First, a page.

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TOPIC IV- SOCIAL PSYCHOLOGY APPLIED TO HEALTH
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Psychological factors effect all aspects of our physical wellbeing.
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Health psychology is the specialty that studies the physical processes
affecting the development , prevention and treatment of physical illness.
Stress and Human Health
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Stress refers to human responses elicited by physical or psychological events
that an individual perceives to be harmful or emotionally upsetting. To reduce
the effect of stress people use different types of coping mechanisms and
these can either be effective or not.
Emotional and Physical Effects of Stress
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Stress is any physical or psychological event that is perceived as a potential
threat to physical or emotional wellbeing.
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Physical illness may be a consequence of stress that is high levels of stress
leads to illness,
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Effects of stress increase due to a person’s vulnerability and ability to control
what happens
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According to Lazarus (1966) it is person’s interpretation of an event that
influences how stressful they find it. In an experiment he showed people a film
of an industrial accident- worker accidentally cuts of his finger- how upsetting
the film was depended on how people interpreted it. Lazarus instructed some
participants to adopt an intellectual stance when watching the film i.e.
concentrating less on the accident and more on the relationship between
workers.
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Compared to the group that was given no instruction this group was relatively
unaffected by the film.
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Same as --physician ‘s reaction to blood during on operation.
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Cohen et-al divided participants into those high and low in stress levels. they
were given nasal drops that contained either a virus that causes common cold
or saline (salt water)- they were then quarantined for several days. The pple
who were experiencing a great deal of stress in their lives were more likely to
catch a cold from the virus. Of those with least amounts of stress 27% got a
cold- the study was unethical.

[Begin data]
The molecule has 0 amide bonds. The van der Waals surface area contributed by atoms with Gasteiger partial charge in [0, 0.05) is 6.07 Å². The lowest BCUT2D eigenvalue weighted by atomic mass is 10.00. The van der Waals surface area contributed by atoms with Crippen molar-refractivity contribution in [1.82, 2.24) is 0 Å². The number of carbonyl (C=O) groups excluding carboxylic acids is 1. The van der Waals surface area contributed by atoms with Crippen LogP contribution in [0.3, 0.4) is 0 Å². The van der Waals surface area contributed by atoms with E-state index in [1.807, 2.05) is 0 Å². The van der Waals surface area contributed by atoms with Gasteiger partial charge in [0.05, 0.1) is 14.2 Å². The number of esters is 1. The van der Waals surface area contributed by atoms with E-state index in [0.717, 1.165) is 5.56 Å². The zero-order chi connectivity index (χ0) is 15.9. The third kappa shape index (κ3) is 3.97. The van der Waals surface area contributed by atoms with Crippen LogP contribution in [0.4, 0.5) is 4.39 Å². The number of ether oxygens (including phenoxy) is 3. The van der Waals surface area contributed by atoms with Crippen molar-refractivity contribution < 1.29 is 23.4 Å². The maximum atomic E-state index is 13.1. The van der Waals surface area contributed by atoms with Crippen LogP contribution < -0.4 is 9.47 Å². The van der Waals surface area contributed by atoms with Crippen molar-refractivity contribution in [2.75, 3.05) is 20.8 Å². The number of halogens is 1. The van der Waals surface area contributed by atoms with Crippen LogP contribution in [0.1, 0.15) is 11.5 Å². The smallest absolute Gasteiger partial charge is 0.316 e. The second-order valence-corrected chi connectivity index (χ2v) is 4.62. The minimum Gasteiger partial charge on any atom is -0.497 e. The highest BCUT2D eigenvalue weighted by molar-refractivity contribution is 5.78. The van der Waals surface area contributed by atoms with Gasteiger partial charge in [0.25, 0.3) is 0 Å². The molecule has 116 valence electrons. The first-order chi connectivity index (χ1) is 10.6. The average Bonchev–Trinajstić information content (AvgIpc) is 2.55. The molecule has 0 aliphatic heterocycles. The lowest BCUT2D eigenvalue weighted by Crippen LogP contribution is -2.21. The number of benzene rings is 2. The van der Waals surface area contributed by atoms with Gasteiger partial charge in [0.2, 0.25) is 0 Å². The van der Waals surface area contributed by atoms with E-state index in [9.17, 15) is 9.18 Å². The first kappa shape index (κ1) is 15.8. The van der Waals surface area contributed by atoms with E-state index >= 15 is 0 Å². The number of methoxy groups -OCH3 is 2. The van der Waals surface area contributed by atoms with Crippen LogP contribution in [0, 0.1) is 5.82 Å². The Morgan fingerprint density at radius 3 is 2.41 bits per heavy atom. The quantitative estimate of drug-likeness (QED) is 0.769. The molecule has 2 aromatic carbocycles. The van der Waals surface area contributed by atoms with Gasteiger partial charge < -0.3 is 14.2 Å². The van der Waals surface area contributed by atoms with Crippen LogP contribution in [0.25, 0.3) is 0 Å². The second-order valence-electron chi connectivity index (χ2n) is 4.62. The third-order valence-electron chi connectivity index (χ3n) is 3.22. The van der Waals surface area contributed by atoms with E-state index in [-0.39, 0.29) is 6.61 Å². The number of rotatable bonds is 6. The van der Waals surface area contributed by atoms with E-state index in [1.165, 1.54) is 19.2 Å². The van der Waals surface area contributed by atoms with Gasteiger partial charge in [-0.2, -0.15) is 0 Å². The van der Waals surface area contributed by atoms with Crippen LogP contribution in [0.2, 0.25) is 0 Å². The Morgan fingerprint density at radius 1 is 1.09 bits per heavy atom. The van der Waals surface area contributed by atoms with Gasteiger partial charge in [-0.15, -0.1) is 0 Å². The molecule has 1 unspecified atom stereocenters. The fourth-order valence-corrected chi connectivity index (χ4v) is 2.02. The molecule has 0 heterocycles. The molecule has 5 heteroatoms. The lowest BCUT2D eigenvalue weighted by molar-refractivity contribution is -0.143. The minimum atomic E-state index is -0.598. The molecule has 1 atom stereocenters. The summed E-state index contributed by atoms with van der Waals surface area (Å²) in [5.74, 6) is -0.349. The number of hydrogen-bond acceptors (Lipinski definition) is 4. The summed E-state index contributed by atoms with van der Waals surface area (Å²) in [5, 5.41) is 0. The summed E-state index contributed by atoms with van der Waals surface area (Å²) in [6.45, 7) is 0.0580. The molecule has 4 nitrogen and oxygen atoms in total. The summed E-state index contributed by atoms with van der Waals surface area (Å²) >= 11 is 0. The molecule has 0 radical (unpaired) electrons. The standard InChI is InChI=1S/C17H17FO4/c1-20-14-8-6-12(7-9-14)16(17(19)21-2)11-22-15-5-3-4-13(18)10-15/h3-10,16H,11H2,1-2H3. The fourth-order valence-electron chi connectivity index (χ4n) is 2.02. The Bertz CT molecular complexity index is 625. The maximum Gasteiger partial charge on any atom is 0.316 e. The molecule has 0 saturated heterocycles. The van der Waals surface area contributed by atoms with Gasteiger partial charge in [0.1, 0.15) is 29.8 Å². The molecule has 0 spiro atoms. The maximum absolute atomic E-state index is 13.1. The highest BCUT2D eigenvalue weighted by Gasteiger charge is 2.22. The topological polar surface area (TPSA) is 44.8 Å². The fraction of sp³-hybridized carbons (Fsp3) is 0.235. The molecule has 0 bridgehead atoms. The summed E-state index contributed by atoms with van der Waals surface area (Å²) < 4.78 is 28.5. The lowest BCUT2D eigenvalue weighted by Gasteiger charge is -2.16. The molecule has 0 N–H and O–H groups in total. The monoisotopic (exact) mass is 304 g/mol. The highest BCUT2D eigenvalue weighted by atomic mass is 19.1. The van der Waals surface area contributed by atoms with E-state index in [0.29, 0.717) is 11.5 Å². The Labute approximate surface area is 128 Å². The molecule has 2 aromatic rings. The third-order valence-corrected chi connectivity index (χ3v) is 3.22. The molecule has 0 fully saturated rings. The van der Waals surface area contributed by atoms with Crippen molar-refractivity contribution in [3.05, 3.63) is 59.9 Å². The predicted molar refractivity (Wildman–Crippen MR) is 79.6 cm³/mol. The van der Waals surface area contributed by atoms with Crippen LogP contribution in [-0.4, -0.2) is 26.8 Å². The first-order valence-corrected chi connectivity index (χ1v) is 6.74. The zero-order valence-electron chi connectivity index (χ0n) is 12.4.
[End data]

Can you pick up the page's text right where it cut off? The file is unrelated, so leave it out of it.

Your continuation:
Importance of Perceived Control
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Perceived control over an event determines whether an event will be stressful
or not and how people explain the causes of the event.
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PC is the belief that we can influence our environment in ways that determine
whether we experience positive or negative outcomes e.g. fear of illness and
medical procedures for diagnosis and treatment all constitute sources of
stress – to reduce this kind of stress one has to gather as much information
as possible concerning the stress.
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Knowledge provides a sense of control, even knowing that a procedure will be
painful.
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Martin Seligman (1967) experiments with dogs looked at the amount of time it
took for a dog to learn that pressing a button with their noses turned off
electric shock. Most dogs learned this quickly. In the second condition dogs
received the same number and duration of shocks but nothing happened
when they pressed the button – the First group of dogs could control the
shocks but in the second group they could not.
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Both groups were put in the same cage and shocks were administered ,those
in the first group performed better than these who had not been shocked .
However these in group 2 reacted differently they assumed that they could not
control the new shocks either and most of them endured the shocks.
Explaining Negative Life Events: Learned Helplessness
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The second determinant of stress is how people explain to themselves why a
negative event occurred e.g. 2 college students who both got poor grades
student I said- the professor deliberately made the test diff- will do better next
time
student 2 said I am not smart enough………………..
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The second student is likely to settle into a state of leaned helplessness,